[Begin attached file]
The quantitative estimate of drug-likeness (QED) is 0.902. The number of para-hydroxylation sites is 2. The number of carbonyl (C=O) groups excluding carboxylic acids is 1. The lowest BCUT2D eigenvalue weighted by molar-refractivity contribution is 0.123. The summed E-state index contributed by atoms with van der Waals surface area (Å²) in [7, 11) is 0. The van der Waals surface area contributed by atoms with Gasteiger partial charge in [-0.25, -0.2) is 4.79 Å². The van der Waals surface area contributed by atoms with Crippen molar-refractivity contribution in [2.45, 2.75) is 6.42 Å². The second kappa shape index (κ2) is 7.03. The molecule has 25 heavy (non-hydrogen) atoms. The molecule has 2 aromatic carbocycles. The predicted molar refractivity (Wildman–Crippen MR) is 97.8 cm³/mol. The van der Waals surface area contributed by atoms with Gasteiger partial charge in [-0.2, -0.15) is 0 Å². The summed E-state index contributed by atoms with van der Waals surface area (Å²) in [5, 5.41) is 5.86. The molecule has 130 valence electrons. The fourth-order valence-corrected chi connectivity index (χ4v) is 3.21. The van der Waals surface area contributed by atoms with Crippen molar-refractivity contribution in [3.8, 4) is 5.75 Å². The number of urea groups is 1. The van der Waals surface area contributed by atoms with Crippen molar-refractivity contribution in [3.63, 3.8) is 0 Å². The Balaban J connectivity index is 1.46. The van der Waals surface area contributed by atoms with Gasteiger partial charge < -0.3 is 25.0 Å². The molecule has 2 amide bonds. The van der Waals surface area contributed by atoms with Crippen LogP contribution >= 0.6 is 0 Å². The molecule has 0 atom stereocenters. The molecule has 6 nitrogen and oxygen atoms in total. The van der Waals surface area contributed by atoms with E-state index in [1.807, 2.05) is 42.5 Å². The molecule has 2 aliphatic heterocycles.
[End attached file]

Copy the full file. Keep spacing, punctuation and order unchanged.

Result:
The quantitative estimate of drug-likeness (QED) is 0.902. The number of para-hydroxylation sites is 2. The number of carbonyl (C=O) groups excluding carboxylic acids is 1. The lowest BCUT2D eigenvalue weighted by molar-refractivity contribution is 0.123. The summed E-state index contributed by atoms with van der Waals surface area (Å²) in [7, 11) is 0. The van der Waals surface area contributed by atoms with Gasteiger partial charge in [-0.25, -0.2) is 4.79 Å². The van der Waals surface area contributed by atoms with Crippen molar-refractivity contribution in [2.45, 2.75) is 6.42 Å². The second kappa shape index (κ2) is 7.03. The molecule has 25 heavy (non-hydrogen) atoms. The molecule has 2 aromatic carbocycles. The predicted molar refractivity (Wildman–Crippen MR) is 97.8 cm³/mol. The van der Waals surface area contributed by atoms with Gasteiger partial charge in [-0.2, -0.15) is 0 Å². The summed E-state index contributed by atoms with van der Waals surface area (Å²) in [5, 5.41) is 5.86. The molecule has 130 valence electrons. The fourth-order valence-corrected chi connectivity index (χ4v) is 3.21. The van der Waals surface area contributed by atoms with Crippen molar-refractivity contribution in [3.8, 4) is 5.75 Å². The number of urea groups is 1. The van der Waals surface area contributed by atoms with Crippen molar-refractivity contribution in [3.63, 3.8) is 0 Å². The Balaban J connectivity index is 1.46. The van der Waals surface area contributed by atoms with Gasteiger partial charge < -0.3 is 25.0 Å². The molecule has 2 amide bonds. The van der Waals surface area contributed by atoms with Crippen LogP contribution >= 0.6 is 0 Å². The molecule has 0 atom stereocenters. The molecule has 6 nitrogen and oxygen atoms in total. The van der Waals surface area contributed by atoms with E-state index in [1.807, 2.05) is 42.5 Å². The molecule has 2 aliphatic heterocycles.